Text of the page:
This is a collection of "just combinatorics" quotes by various authors, casually referring to Combinatorics in a dismissive manner. Some of these may have been simply poorly worded sentences which read unfortunate nonetheless. This is a complement to our earlier collection of quotes describing combinatorics (some positive, some negative and some on point). For most disparaging quotes there, see quotes by George Dantzig and Jean Dieudonné.
P.S. I compiled these collection while writing this blog post.
The proof of [Equation] amounts to just combinatorics and will be ommited (sic.) here.
The rest of the calculation is just combinatorics.
Although Lemma 2 can be proved using just combinatorics, a nice intuition for this lemma comes by proving it using topological arguments
One may claim that probability theory is just combinatorics; however, as is often the case, good notations (let alone notions) are instrumental to more complex studies.
You can cook up an expression using just combinatorics, and this has pros and cons, but here we want to model the problem with operators.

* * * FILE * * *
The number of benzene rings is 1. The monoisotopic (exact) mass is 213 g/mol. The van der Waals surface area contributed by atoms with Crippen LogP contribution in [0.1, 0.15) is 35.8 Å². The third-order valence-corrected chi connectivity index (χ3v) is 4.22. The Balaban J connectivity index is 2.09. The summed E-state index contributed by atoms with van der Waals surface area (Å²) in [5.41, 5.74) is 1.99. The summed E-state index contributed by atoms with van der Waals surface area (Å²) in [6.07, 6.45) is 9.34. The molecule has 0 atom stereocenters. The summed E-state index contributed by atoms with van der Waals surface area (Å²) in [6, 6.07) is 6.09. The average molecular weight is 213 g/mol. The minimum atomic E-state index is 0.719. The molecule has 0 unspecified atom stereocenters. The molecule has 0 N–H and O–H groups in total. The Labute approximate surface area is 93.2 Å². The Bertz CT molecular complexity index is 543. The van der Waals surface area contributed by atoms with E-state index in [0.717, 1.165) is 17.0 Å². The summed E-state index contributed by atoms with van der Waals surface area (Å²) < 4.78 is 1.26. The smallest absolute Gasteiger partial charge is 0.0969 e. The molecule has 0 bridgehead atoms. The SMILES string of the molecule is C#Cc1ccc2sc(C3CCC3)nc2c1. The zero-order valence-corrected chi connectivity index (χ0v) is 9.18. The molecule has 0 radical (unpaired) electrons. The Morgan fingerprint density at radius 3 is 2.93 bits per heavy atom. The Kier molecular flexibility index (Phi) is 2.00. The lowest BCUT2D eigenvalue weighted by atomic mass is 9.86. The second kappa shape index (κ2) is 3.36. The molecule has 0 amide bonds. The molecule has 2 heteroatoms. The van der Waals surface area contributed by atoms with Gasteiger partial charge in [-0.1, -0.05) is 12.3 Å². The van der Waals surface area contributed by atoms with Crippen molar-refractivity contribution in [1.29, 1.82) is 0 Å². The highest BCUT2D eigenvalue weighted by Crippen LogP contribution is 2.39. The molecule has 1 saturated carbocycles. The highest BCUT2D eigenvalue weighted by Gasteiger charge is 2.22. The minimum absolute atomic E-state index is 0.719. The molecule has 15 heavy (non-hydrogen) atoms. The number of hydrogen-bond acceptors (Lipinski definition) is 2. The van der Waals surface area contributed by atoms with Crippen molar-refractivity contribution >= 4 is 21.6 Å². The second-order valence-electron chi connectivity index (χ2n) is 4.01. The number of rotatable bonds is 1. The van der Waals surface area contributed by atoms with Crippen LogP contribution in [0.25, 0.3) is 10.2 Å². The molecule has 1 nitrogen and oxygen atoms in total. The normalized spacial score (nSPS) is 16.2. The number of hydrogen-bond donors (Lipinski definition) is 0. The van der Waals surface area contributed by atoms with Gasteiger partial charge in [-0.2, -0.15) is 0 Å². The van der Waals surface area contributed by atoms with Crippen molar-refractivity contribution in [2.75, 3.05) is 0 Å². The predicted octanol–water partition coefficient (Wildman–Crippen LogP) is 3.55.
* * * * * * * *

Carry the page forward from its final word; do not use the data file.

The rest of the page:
It is now known that connections between friezes and cluster algebras are deeper than just combinatorics.
The following lemma is just combinatorics.
Note: quantum statistics is just combinatorics! (the quantum lies outside it)
To construct S, first show (this is just combinatorics) that...
The rest is just combinatorics.
The key ingredient is figuring out what to count and how to count it. In the end, everything is just combinatorics all the way down!
The new point of view is that formal matrix integrals are just a nice way to write the combinatorics of maps; they are identical to generating functions of maps. Manipulating them is just combinatorics.
Compare these with the following quote by Paul Gunnells:
Never refer to any mathematical problem by "But it’s just combinatorics".
This is reported by Anders Björner in this tribute (2006). Unfortunately, the original advice is aimed only at students talking to Robert MacPherson. We believe this advice is more universal. We do not believe there is any context or any circumstance at all when "just combinatorics" can be used.
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Last updated: 3/25/2019.